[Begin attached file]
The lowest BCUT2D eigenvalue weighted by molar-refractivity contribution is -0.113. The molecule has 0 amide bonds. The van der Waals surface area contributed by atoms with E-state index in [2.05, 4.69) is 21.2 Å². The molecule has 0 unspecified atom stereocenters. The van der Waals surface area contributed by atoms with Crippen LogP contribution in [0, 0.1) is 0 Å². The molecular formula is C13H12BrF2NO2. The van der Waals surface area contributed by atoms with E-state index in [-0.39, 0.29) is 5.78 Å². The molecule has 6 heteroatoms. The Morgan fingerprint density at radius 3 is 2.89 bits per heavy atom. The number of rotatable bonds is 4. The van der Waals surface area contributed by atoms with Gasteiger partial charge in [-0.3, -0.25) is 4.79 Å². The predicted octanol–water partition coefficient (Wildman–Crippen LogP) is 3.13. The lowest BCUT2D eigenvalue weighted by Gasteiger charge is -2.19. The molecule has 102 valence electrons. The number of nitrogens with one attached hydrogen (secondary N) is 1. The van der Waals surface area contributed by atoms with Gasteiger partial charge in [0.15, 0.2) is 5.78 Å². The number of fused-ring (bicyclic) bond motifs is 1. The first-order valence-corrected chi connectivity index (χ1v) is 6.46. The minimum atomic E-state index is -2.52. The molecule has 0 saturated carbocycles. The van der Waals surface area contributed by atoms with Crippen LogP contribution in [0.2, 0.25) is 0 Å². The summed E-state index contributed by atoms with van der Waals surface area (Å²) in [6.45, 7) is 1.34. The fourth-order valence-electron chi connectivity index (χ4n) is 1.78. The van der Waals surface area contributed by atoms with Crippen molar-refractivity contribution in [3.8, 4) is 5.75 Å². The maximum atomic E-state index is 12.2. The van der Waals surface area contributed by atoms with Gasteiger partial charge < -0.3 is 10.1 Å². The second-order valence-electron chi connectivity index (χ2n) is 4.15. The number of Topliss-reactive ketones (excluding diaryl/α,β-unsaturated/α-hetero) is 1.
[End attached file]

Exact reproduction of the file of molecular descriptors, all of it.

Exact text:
The lowest BCUT2D eigenvalue weighted by molar-refractivity contribution is -0.113. The molecule has 0 amide bonds. The van der Waals surface area contributed by atoms with E-state index in [2.05, 4.69) is 21.2 Å². The molecule has 0 unspecified atom stereocenters. The van der Waals surface area contributed by atoms with Crippen LogP contribution in [0, 0.1) is 0 Å². The molecular formula is C13H12BrF2NO2. The van der Waals surface area contributed by atoms with E-state index in [-0.39, 0.29) is 5.78 Å². The molecule has 6 heteroatoms. The Morgan fingerprint density at radius 3 is 2.89 bits per heavy atom. The number of rotatable bonds is 4. The van der Waals surface area contributed by atoms with Gasteiger partial charge in [-0.3, -0.25) is 4.79 Å². The predicted octanol–water partition coefficient (Wildman–Crippen LogP) is 3.13. The lowest BCUT2D eigenvalue weighted by Gasteiger charge is -2.19. The molecule has 102 valence electrons. The number of nitrogens with one attached hydrogen (secondary N) is 1. The van der Waals surface area contributed by atoms with Gasteiger partial charge in [0.15, 0.2) is 5.78 Å². The number of fused-ring (bicyclic) bond motifs is 1. The first-order valence-corrected chi connectivity index (χ1v) is 6.46. The minimum atomic E-state index is -2.52. The molecule has 0 saturated carbocycles. The van der Waals surface area contributed by atoms with Crippen LogP contribution in [0.2, 0.25) is 0 Å². The summed E-state index contributed by atoms with van der Waals surface area (Å²) in [6.45, 7) is 1.34. The fourth-order valence-electron chi connectivity index (χ4n) is 1.78. The van der Waals surface area contributed by atoms with Crippen molar-refractivity contribution in [3.8, 4) is 5.75 Å². The maximum atomic E-state index is 12.2. The van der Waals surface area contributed by atoms with Gasteiger partial charge < -0.3 is 10.1 Å². The second-order valence-electron chi connectivity index (χ2n) is 4.15. The number of Topliss-reactive ketones (excluding diaryl/α,β-unsaturated/α-hetero) is 1.